In the most recent 12-month period for which is has data, the Trussell Trust – the largest foodbank trust in the United Kingdom – the trust passed out 1.6 million food parcels, with 500,000 of those going to children. More than 90 percent of the food donated came from the public, often though prompts seen supermarkets, and the remaining 10 percent came from corporations.
Social scientist Kayleigh Garthwaite wanted to know more about the people behind those figures. Spurred on by numbers cited by politicians in a debate over foodbanks, she wondered, “What was it like for people to go to the foodbank? Why did they go there? Was there any stigma or shame?
“I think the debate about why people use the foodbanks has become really politicized to the point where apparently individual faults and failings are the reason why people are using them,” tells interviewer David Edmonds in this Social Science Bites podcast. To find out, Garthwaite engaged in some immersive sociology and volunteered to work at a Trussell foodbank. She went to the foodbank in northern England’s city of Stockton, deploying ethnographic methods to learn from the workers and the food recipients.
While Stockton was close to where Garthwaite earned her bachelors, masters and doctorate – in sociology, social research methods and human geography respectively -- at Durham University, Stockton also has the highest health inequalities in England. Statistically, those living in the city core will on average live 17 fewer years than someone in an affluent area just a few miles away.
After 18 months at the foodbank, with 40,000 words in filed notes already, Garthwaite decided to write a book, and in 2016, Hunger Pains: Life inside foodbank Britain, came out. The book is unique, both an social scientific investigation of foodbank and a diary of Garthwaite’s journey, sprinkled at various times with her trenchant observations about those who judge the hungry and those who hunger.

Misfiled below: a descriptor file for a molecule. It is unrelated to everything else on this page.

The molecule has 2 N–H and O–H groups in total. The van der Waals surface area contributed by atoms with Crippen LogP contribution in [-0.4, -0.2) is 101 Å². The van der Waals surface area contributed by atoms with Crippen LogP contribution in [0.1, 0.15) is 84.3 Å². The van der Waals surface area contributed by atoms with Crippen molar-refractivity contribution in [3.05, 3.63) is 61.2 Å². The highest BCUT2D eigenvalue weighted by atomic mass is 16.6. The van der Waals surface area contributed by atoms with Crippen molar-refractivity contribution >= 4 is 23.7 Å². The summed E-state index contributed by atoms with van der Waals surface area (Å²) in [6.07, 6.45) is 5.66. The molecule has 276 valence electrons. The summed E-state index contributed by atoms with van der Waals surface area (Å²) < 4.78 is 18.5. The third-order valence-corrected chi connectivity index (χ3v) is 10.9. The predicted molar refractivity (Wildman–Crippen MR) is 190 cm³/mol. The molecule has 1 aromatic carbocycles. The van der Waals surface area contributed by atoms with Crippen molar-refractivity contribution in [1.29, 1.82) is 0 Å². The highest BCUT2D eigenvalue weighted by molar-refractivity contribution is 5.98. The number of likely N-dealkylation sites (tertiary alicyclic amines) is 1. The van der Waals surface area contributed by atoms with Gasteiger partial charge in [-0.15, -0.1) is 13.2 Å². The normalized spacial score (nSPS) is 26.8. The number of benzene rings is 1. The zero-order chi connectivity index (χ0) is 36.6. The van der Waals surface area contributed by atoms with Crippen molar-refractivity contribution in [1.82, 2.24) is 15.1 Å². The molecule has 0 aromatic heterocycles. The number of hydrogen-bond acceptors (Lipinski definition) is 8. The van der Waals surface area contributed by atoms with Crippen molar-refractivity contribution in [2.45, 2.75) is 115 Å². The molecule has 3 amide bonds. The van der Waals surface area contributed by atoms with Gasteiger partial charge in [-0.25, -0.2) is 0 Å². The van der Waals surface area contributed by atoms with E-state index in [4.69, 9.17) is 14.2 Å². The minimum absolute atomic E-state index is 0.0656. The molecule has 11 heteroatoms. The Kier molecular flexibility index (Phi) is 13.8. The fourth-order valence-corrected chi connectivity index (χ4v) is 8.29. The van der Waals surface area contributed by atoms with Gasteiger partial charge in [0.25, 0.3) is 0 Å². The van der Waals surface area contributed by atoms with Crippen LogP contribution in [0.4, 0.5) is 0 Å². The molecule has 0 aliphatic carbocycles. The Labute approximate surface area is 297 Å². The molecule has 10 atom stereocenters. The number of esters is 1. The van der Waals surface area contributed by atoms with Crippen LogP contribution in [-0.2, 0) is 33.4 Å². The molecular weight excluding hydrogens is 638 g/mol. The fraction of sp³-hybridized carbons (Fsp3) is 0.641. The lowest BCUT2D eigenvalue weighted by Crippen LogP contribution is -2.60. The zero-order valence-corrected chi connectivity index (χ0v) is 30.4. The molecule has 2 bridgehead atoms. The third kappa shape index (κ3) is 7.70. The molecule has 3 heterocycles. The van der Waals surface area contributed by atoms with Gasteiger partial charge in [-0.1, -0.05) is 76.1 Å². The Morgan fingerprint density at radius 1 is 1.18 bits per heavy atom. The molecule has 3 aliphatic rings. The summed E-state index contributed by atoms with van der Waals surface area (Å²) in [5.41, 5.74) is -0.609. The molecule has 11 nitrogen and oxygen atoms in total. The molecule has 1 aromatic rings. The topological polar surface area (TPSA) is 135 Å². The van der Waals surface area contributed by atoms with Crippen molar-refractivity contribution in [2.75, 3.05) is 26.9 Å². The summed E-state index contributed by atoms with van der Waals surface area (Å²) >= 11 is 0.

And getting food isn’t automatic. Someone wanting a parcel of three days’ worth of emergency food – mainly processed, long-life foods, with fresh fruits and vegetables part of the package when available – must be referred by a so-called “referring care professional” like a teacher or social worker.
“When you get into the foodbank you realize there is that bureaucracy of access in the red voucher in the first place, so people can’t just turn up and say, ‘Please give me food.’” Some have criticized the moral outsourcing involved in this vetting: “This voucher system already has that deserving or undeservedness built into it.” There was a benefit to Garthwaite as an academic; “Me, as a researcher, I didn’t want to be in that position of deciding whether somebody should or should not be receiving food.”
Rather than finding that most people spent their disposable cash on cigarettes and alcohol and then decided to hit up the local foodbank, Garthwaite says there are structural reasons that lead people to sue foodbanks. Even if people are buying cigarettes, she added, “that doesn’t mean they don’t have a right to food.” She cites ‘Paul,’ who visited her foodbank at least nine times – and who spent his ready money on alcohol, drugs and food for his dog, But his “complex problems,” including being an ex-felon and having mental health issues, defied simple strictures on being deserving or not.
“People really did use the foodbank as a last resort; it wasn’t something they enjoyed doing.”
Garthwaite is currently a Birmingham University Fellow in the Department of Social Policy, Sociology and Criminology. Off campus, she is a trustee of Independent Food Aid Network, a member of the Oxfam UK Poverty Policy Advisory Group and of the Trussell Trust ‘State of Hunger’ Advisory Board.